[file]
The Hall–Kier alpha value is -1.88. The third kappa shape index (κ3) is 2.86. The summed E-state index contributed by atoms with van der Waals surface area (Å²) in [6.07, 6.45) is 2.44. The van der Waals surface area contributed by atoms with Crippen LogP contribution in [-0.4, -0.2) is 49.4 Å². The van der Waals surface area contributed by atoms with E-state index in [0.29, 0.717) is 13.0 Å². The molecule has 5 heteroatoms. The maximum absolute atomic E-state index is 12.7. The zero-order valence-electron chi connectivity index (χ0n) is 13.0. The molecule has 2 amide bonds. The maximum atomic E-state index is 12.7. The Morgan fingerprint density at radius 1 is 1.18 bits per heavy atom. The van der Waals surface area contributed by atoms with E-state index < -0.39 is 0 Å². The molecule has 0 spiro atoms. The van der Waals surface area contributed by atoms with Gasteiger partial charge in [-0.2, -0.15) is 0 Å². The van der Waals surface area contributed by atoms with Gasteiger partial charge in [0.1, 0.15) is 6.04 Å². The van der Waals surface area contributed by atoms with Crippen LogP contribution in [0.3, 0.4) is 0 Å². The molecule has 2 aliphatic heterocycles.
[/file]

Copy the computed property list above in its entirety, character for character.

The Hall–Kier alpha value is -1.88. The third kappa shape index (κ3) is 2.86. The summed E-state index contributed by atoms with van der Waals surface area (Å²) in [6.07, 6.45) is 2.44. The van der Waals surface area contributed by atoms with Crippen LogP contribution in [-0.4, -0.2) is 49.4 Å². The van der Waals surface area contributed by atoms with E-state index in [0.29, 0.717) is 13.0 Å². The molecule has 5 heteroatoms. The maximum absolute atomic E-state index is 12.7. The zero-order valence-electron chi connectivity index (χ0n) is 13.0. The molecule has 2 amide bonds. The maximum atomic E-state index is 12.7. The Morgan fingerprint density at radius 1 is 1.18 bits per heavy atom. The van der Waals surface area contributed by atoms with E-state index < -0.39 is 0 Å². The molecule has 0 spiro atoms. The van der Waals surface area contributed by atoms with Gasteiger partial charge in [-0.2, -0.15) is 0 Å². The van der Waals surface area contributed by atoms with Gasteiger partial charge in [0.1, 0.15) is 6.04 Å². The van der Waals surface area contributed by atoms with Crippen LogP contribution in [0.3, 0.4) is 0 Å². The molecule has 2 aliphatic heterocycles.